Caps on household utility bills in Hungary would not be possible without the import of Russian gas, the prime minister’s chief of staff said on Thursday.
Maintaining dialogue with Russia is in the interest of Hungary and of Europe as a whole, as much as it is in their interest to strengthen economic ties as far as possible within the current framework, Gergely Gulyás told a regular press briefing. He added, at the same time, that Europe must do everything in its power to prevent any conflict, violence and war in Ukraine and the region.
Hungary is “aware of its position and weight”, Gulyás said, adding that it was therefore not likely to be up to Hungary “whether the United States and Europe wish or want to give Russia the guarantees it is asking for”. He added, however, that the issues of energy security and relations with Russia were as inseparable for Hungary as they were for Europe.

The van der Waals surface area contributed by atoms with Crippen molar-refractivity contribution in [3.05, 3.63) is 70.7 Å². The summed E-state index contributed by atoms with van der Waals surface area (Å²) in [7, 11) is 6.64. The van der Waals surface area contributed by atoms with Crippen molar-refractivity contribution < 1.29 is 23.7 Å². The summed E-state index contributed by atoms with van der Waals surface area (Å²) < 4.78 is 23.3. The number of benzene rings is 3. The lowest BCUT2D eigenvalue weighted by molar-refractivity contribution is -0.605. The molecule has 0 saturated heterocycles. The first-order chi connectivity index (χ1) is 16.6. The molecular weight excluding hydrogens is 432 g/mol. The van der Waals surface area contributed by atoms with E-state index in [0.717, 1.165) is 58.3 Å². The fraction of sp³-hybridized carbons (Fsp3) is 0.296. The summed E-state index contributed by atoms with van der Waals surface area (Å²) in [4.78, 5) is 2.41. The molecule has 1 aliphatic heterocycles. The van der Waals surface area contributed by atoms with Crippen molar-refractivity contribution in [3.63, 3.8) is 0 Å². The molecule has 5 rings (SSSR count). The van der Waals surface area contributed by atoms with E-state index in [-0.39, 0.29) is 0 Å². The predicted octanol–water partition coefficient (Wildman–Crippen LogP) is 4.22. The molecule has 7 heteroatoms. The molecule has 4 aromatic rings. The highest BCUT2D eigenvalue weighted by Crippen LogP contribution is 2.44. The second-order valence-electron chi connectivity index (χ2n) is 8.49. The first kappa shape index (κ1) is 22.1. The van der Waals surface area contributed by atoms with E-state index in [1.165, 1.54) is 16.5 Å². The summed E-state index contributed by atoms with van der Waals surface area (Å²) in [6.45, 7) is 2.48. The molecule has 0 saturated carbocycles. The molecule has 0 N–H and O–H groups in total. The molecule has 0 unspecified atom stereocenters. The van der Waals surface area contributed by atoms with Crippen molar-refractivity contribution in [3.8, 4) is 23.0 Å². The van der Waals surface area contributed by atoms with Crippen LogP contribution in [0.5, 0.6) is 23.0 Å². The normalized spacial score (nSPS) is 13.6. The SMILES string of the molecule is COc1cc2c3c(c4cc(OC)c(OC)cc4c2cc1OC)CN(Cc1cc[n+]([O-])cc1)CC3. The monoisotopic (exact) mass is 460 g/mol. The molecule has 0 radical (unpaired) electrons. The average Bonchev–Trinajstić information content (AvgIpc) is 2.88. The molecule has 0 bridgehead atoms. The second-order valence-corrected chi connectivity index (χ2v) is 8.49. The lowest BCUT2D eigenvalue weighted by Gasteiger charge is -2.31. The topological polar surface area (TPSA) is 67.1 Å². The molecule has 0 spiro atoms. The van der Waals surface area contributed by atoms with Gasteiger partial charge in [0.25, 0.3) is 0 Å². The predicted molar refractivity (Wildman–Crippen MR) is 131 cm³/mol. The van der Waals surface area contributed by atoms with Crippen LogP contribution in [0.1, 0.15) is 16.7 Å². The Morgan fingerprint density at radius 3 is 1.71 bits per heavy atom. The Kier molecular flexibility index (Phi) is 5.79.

Hungary’s gas supply from Russia is secure until 2036, Gulyás said.
He noted that at their meeting in Moscow on Tuesday, Hungarian Prime Minister Viktor Orban and Russian President Vladimir Putin agreed that Russia would consider Hungary’s request to increase the volume of gas deliveries to the country by one billion cubic metres a year.
Hungary’s annual natural gas consumption is 9-10 billion cubic metres, Gulyas said. Under the long-term gas purchase agreement signed with Gazprom last September, Hungary has pledged to buy 4.5 billion cubic metres of gas each year from the energy giant, he noted. Gazprom will deliver one billion cubic metres via Austria and 3.5 billion via the Serbian-Hungarian interconnector, he said.